Lawsuit Claims RAPP CEO Told Employees, ‘I Will Break Off Your Finger and Shove It Up Your Ass’

By Patrick Coffee 

This is starting to sound familiar.

On Monday, the recently fired U.S. president of Omnicom direct marketing agency RAPP filed suit against his now-former employer. As we reported in Adweek last night, the suit accuses RAPP global CEO Alexei Orlov of discrimination, retaliation and wrongful termination.

Onetime BBH New York CEO Greg Andersen claims that he was fired in April (see our post here) for speaking up about Orlov’s “destructive” behavior, which allegedly included enough “sexual and racial harassment, gender and age discrimination, and retaliation for trying to put an end to such injustices” to traumatize pretty much everyone at the organization. This story very closely resembles that of Gustavo Martinez in several ways.


Regarding the specifics of the suit, Andersen and his law firm Rushovich Mehtani LLP claim that Orlov did the following since leaving Volkswagen to become RAPP’s chief executive back in 2014:

  • Referred to multiple unnamed women as “fat cows”
  • Told a Jewish employee he was unhappy because he was “miserly with money”
  • Pressured an employee working on the Pfizer account to get him Viagra directly from the client because “he has a young wife”
  • Told Andersen he would not promote a female executive because she is “too pretty” to be taken seriously
  • Defended and ultimately retained an executive who got drunk and told staffers in the L.A. office that he didn’t think an unnamed female employee was wearing underwear
  • Told a meeting of 70 employees and others in Dallas that “[If you] mess with my brand or my direction…I will break off your finger and shove it up your ass.”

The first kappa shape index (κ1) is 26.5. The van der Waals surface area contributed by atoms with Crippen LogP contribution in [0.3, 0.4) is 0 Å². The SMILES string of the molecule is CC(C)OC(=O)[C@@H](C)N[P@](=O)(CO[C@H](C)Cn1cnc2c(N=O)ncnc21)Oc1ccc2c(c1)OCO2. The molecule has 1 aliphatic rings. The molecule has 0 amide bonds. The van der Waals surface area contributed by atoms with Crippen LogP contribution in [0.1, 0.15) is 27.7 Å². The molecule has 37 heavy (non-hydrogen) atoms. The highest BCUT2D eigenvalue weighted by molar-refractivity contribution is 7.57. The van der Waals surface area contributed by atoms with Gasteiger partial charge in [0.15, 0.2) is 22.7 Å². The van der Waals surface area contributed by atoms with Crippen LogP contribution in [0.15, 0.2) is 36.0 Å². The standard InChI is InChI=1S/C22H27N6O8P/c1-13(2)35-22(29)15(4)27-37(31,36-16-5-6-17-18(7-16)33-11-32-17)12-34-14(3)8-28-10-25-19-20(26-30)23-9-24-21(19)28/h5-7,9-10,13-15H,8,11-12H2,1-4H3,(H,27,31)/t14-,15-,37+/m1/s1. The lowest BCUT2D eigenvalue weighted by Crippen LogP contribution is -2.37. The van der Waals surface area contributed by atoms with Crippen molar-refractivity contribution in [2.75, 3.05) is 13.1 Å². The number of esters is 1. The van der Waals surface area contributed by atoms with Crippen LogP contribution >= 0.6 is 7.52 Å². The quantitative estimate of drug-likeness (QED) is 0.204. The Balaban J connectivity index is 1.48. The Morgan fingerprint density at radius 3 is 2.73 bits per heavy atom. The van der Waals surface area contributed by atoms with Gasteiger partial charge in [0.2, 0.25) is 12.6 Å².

• Complained to Andersen (who is over 40) that he “did not want [his] company filled with people in their forties or fifties”

Here’s where the story gets even more familiar: Andersen claims that he reported Orlov’s behavior to RAPP’s head of global HR Carolyn Doud, the managing director of its New York office and Omnicom’s in-house legal counsel on multiple occasions and got rewarded with the loss of his job. Orlov allegedly texted Andersen in March to let him know that members of “my team” had spoken of “conversations you are having around / about me” and then fired him in April right after he returned from a weeklong vacation.

After the story ran, RAPP sent us a statement:

“RAPP is aware that Greg Andersen has filed a complaint and denies that any unlawful conduct occurred. Mr. Anderson’s position with RAPP was eliminated and we are not able to comment further. RAPP has, and enforces, policies prohibiting discrimination and retaliation on the basis of gender, race, age, disability, sexual orientation or any other legally protected status.”

You may note that, unlike WPP in the Martinez case, Omnicom did not allow the accused to speak for himself. The company also did not claim that there is no truth to any of the incidents mentioned in the suit–only that the (alleged) behavior itself is not technically illegal.

This is a much smarter PR move, and it also amounts to a far less robust defense of the executive in question.

We’ve been receiving tips about RAPP for some time.

In a recent email to New York managing director Rick Doerr that Orlov accidentally sent to all staff regarding a half-day Friday, he wrote: “I am not sure as to why you have given the office off on Friday afternoon. We do not do this for any other of the religions. Unless somebody is Roman Catholic and proven practitioner why would they take this day off?” Orlov, who is himself a Roman Catholic, later apologized.

We also hear that not all of the employees to voice complaints about Orlov were female. Sources with direct knowledge of the matter tell us that the agency’s (male) chief creative officer filed an official harassment complaint against him and that Orlov “retaliated” in unnamed ways against multiple employees in addition to Andersen. Several creatives and strategists have left the agency in recent months including CD Adam Whittaker, who went to AOL.

Finally, sources also tell us that Omnicom conducted an official internal investigation of approximately 19 individual complaints made against Orlov but decided to do nothing.

Updates undoubtedly to come.